Authorities in Jammu and Kashmir are cracking down on virtual private network (VPN) apps used to circumvent a months-long ban on social media, police said, as part of a broader effort to quell unrest over the withdrawal of the region’s autonomy.
Social networks such as Facebook, WhatsApp and Instagram are still blocked, even after the government restored limited mobile data service and the Internet in Kashmir, so residents use VPNs or proxy servers to bypass the restrictions.
Police said many VPN users were trying to stir trouble in Kashmir and were liable to face action.
“We have identified 100 social media users and are in the process of identifying more users for misuse of social media, for disseminating fake and false secessionist, anti-India propaganda,” said Kashmir cyber police chief Tahir Ashraf.
Police have filed a case against social media users who are using proxy servers to access messaging networks and stir up anti-India propaganda, a spokesman said.
Prime Minister Narendra Modi’s government revoked special privileges from Muslim-majority Kashmir in August in a bid to draw the region closer to India and end a 30-year revolt.
It detained hundreds of people and imposed a communications blackout, saying the actions were needed to prevent people from organising street protests.
Through VPNs, users can route the data connection of a smartphone or a laptop through a private server instead of the local Internet service provider’s network.
That allows the user to access sites that are locally blocked.
Adil Altaf, 37, a businessman in Kashmir’s main city, Srinagar, said he had downloaded a dozen VPN apps on his cellphone.
“They go on blocking, I will go on shifting to other VPNs,” he said.
Saleema Jan, who lives in Kashmir, said she had used a proxy server for a video chat with her son, who is in college in the northern city of Chandigarh.
Modi’s government has frequently curbed access to the Internet in Kashmir and other parts of the country, including briefly in the capital, New Delhi, amid growing protests against a new citizenship law.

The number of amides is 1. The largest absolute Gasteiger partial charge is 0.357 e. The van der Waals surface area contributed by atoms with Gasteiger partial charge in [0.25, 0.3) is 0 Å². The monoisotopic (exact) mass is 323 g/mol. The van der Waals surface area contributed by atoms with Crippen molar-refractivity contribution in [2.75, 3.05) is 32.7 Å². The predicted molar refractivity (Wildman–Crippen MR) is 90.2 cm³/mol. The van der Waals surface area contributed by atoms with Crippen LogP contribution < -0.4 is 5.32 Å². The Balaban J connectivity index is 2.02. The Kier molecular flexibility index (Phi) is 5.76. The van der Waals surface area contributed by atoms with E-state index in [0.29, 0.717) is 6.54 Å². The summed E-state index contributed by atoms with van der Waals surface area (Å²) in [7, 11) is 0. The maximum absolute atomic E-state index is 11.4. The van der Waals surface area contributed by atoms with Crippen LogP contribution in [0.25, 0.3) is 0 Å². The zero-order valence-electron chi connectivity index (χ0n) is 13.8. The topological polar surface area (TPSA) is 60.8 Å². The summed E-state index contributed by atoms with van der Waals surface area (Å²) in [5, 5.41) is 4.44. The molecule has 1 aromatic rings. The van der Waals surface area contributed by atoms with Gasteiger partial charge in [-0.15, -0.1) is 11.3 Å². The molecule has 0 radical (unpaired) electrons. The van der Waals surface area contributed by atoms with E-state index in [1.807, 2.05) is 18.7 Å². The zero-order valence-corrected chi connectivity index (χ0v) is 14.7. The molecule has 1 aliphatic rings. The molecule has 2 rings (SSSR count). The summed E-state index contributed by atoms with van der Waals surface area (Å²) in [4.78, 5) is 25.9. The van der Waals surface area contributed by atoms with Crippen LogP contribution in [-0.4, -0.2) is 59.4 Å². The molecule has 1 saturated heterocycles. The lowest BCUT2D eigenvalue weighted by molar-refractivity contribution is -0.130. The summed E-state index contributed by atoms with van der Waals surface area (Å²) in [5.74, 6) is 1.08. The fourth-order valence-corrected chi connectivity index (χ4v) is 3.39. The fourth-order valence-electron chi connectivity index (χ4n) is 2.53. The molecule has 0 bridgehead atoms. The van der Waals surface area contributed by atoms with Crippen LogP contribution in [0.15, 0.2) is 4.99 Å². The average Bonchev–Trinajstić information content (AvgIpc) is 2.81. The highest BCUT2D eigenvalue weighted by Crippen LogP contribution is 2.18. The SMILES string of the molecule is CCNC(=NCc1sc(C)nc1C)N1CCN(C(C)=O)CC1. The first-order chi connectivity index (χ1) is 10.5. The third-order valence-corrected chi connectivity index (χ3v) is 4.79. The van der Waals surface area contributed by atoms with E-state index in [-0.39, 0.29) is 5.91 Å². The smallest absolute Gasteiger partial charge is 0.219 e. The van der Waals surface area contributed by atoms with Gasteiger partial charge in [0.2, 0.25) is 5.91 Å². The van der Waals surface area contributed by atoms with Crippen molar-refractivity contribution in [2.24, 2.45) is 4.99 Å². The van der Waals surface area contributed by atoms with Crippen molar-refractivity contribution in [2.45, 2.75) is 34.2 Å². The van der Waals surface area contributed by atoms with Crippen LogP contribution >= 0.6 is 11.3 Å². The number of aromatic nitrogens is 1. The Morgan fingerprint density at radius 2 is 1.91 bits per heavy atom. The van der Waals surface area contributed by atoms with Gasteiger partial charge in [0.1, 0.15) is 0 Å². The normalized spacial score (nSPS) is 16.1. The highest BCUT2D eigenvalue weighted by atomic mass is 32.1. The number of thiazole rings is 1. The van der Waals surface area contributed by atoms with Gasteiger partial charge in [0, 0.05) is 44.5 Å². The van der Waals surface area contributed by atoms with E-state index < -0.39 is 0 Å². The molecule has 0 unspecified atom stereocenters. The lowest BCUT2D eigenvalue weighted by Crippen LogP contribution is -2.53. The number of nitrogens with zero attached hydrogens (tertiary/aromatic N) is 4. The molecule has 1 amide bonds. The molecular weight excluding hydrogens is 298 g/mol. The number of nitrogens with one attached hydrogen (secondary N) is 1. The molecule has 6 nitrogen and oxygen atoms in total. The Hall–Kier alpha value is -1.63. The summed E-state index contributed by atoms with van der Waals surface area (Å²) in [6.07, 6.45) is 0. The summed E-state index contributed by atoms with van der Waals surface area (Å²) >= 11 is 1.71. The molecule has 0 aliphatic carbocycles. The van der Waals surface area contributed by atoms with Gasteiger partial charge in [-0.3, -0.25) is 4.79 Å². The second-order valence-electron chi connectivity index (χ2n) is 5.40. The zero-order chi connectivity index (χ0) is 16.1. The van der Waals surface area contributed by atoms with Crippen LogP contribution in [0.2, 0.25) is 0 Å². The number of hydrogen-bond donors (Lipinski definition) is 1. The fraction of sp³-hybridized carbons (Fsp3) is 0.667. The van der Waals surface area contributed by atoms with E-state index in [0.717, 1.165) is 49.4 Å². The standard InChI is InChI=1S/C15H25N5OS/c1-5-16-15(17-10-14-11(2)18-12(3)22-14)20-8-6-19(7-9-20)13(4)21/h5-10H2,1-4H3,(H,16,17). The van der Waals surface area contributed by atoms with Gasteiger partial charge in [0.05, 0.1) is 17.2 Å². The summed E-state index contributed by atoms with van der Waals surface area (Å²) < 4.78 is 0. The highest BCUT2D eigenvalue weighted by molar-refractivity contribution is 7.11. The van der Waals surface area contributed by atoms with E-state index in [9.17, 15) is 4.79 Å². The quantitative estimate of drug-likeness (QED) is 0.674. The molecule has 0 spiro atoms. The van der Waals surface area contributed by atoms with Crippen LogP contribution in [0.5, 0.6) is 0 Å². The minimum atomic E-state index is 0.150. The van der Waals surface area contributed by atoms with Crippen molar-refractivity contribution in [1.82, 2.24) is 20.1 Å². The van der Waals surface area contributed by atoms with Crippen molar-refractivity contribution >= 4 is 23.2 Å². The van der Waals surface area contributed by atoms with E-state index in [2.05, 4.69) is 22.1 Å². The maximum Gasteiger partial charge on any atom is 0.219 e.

As of 2018, India led the world in Internet shutdowns, according to a report by Internet advocacy group Access Now, accounting for 67% of the total recorded worldwide.
A Jammu and Kashmir telecom official said teams of software engineers were working to disrupt VPNs use in Kashmir.
“It is an ongoing process. We block some and they come up with more. It is like a cat-and-mouse game,” he added, speaking on condition of anonymity because of the sensitivity of the matter.
In other developments, three rebels including a senior militant leader were killed in a gun battle with security forces in Kashmir yesterday, police said.
A search operation was launched by a joint army and police team in the Pulwama district following intelligence reports of a militant presence in the area.
The gunfight battle began after the rebels opened fire at the security personnel, prompting them to retaliate, a local police officer said on condition of anonymity.
“The slain militants were identified as cadre of the Hizbul Mujahideen, a major militant group operating in Kashmir. One of them, Jehangir Rafiq Wani, was a regional commander in the outfit,” the officer said, adding there were no injuries suffered by security forces.
Arms, ammunition and grenades were recovered from the site where the exchange of fire took place.
Meanwhile, authorities yesterday asked education department to ensure that private school authorities strictly follow the fee structure norms laid down by the government.
Commissioner Secretary of J&K School Education Hirdesh Kumar said all private schools across Jammu and Kashmir must adhere to the guidelines issued by the government in order to bring vibrancy in the school education sector.
He said the J&K School Fee Fixation Committee (SFFC) has already worked out all the modalities and directions in this regard were passed to the private schools for strict adherence.
Kumar further said that SFCC would soon be reconstituted according to the new Act.
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